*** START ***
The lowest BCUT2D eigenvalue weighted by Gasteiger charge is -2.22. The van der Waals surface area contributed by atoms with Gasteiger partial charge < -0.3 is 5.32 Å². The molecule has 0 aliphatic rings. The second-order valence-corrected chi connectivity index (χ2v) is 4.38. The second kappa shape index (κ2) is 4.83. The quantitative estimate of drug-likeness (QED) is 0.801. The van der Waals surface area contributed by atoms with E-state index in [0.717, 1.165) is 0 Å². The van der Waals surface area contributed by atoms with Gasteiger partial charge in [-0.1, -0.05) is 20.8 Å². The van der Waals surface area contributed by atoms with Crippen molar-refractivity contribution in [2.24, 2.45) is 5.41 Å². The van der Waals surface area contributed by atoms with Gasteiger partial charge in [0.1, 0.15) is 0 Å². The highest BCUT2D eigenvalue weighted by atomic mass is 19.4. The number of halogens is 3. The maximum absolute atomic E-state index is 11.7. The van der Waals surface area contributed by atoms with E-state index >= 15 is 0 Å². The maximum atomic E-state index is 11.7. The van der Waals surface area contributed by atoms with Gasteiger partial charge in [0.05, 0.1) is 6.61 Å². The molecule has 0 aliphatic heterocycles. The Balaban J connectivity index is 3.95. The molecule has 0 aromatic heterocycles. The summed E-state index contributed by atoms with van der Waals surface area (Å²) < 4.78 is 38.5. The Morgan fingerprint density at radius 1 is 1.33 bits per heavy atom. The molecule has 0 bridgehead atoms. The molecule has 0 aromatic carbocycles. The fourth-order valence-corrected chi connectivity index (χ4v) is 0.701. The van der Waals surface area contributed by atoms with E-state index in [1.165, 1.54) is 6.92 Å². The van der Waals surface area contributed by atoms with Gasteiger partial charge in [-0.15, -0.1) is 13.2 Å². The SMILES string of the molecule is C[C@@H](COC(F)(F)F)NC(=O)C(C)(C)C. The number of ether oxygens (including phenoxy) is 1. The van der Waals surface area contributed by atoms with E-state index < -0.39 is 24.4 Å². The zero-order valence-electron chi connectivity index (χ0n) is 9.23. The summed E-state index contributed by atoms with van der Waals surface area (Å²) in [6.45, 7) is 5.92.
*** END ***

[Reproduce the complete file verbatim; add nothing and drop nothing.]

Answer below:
The lowest BCUT2D eigenvalue weighted by Gasteiger charge is -2.22. The van der Waals surface area contributed by atoms with Gasteiger partial charge < -0.3 is 5.32 Å². The molecule has 0 aliphatic rings. The second-order valence-corrected chi connectivity index (χ2v) is 4.38. The second kappa shape index (κ2) is 4.83. The quantitative estimate of drug-likeness (QED) is 0.801. The van der Waals surface area contributed by atoms with E-state index in [0.717, 1.165) is 0 Å². The van der Waals surface area contributed by atoms with Gasteiger partial charge in [-0.1, -0.05) is 20.8 Å². The van der Waals surface area contributed by atoms with Crippen molar-refractivity contribution in [2.24, 2.45) is 5.41 Å². The van der Waals surface area contributed by atoms with Gasteiger partial charge in [0.1, 0.15) is 0 Å². The highest BCUT2D eigenvalue weighted by atomic mass is 19.4. The number of halogens is 3. The maximum absolute atomic E-state index is 11.7. The van der Waals surface area contributed by atoms with E-state index >= 15 is 0 Å². The maximum atomic E-state index is 11.7. The van der Waals surface area contributed by atoms with Gasteiger partial charge in [0.05, 0.1) is 6.61 Å². The molecule has 0 aliphatic heterocycles. The Balaban J connectivity index is 3.95. The molecule has 0 aromatic heterocycles. The summed E-state index contributed by atoms with van der Waals surface area (Å²) < 4.78 is 38.5. The Morgan fingerprint density at radius 1 is 1.33 bits per heavy atom. The molecule has 0 bridgehead atoms. The molecule has 0 aromatic carbocycles. The fourth-order valence-corrected chi connectivity index (χ4v) is 0.701. The van der Waals surface area contributed by atoms with E-state index in [1.165, 1.54) is 6.92 Å². The van der Waals surface area contributed by atoms with Gasteiger partial charge in [-0.15, -0.1) is 13.2 Å². The SMILES string of the molecule is C[C@@H](COC(F)(F)F)NC(=O)C(C)(C)C. The number of ether oxygens (including phenoxy) is 1. The van der Waals surface area contributed by atoms with E-state index < -0.39 is 24.4 Å². The zero-order valence-electron chi connectivity index (χ0n) is 9.23. The summed E-state index contributed by atoms with van der Waals surface area (Å²) in [6.45, 7) is 5.92.